Monday, September 14, 2015

Into thin Everest

I'm going to a media screening of Everest tonight, so instead of writing a reaction piece after seeing it, I thought I'd write this piece leading in to it. (That's also partly because I have the free time today, but do not expect to have it tomorrow.) If you want to know my thoughts on the film, I'll have a link to my review up as soon as it posts.

You see, for the purposes of my blog, I'm less interested in how good it will be (and the director, Baltasar Kormakur, gives me certain doubts) than the process that went into naming it. It wouldn't be The Audient, after all, if I didn't devote time to the semantics.

See, I've read the book the movie is based on, called Into Thin Air. (And by "read" I mean "listened to the unabridged audio book while on a drive across country back in 1998.") If that title looks somewhat familiar, it's because the author, John Krakauer, also wrote Into the Wild, which Sean Penn adapted into a movie back in 2007.

So why not use the catchy Into Thin Air as the title for this movie?

My thoughts:

1) Although Into Thin Air is a good, nay, a great title, the title does not in and of itself tell you what the movie is about. Nor did Into the Wild encapsulate precisely what that movie was about, per se, but it mattered less there as that was an independent film with a small budget. This movie has a gargantuan budget, and it needs a title that is going to leap off of the marquee. Everest does that.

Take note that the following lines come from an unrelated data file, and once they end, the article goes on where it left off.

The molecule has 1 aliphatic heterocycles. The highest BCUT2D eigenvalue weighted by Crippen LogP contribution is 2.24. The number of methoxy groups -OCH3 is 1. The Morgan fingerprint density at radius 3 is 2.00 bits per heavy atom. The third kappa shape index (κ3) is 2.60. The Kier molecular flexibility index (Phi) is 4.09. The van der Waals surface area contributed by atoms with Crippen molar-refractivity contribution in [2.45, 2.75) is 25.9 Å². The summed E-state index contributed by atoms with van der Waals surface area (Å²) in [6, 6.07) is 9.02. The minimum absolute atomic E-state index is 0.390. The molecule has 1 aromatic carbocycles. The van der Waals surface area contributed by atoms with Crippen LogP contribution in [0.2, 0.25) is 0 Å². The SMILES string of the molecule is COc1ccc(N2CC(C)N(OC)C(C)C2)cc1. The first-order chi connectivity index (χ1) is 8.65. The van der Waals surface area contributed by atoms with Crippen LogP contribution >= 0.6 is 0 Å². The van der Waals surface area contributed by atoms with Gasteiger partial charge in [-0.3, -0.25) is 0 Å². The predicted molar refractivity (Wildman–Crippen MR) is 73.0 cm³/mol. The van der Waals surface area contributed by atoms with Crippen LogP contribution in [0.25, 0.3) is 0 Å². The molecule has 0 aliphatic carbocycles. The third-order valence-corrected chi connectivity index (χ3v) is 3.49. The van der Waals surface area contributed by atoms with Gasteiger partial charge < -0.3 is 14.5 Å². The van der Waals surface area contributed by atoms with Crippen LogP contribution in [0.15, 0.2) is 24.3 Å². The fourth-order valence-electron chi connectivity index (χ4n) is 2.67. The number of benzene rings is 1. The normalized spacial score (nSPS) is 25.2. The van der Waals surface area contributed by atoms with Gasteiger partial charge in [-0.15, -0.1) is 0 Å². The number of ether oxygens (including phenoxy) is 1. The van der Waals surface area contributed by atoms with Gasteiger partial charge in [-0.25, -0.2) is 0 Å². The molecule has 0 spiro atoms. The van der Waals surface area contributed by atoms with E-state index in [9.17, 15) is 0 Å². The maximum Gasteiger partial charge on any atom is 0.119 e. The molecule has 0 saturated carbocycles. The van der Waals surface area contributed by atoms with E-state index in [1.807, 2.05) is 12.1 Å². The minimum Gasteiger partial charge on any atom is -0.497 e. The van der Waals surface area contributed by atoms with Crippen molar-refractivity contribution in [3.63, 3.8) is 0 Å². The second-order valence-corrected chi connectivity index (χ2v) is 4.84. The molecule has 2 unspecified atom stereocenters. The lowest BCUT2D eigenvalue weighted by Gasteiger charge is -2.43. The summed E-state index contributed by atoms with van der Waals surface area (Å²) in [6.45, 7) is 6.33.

2) They aren't going for the crowd who read Into Thin Air. They are going for Everybody Else.

3) The title Everest had, miraculously, never before been used for a feature-length film. It had been used for TV series (not one but two), a 44-minute documentary about the events depicted in this movie back in 1998, and as part of the title of the quickie 1997 adaptation of this book, which was called Into Thin Air: Death on Everest. But never by itself.

4) There's some evidence that this is a dramatization of the events that happened rather than an adaptation of the book itself, but since Krakauer himself is a character in the events, those lines are a bit blurred.

Anyway, this is a movie I've been looking forward to for 17 years, ever since listening to that audio book with two of my friends while driving around the U.S. visiting baseball parks. I can only hope it lives up to at least some of my expectations.

And while I took a pot shot at Kormakur, I did like the look of both Contraband and 2 Guns, if the movies themselves were sub-par. Maybe he just needs better material. And the cast here is about as good as you could ask for, including some of the most watchable actors on screen today.

Plus, this may be my first media screening in 3D, so there's that. I say "may be" because the invitation is ambiguous. The preview screening on Wednesday night is 3D, but tonight's may not be. It's an interesting debate, whether to screen your movie for critics in 2D or 3D. I guess it's a function of how good your think your 3D is, really.

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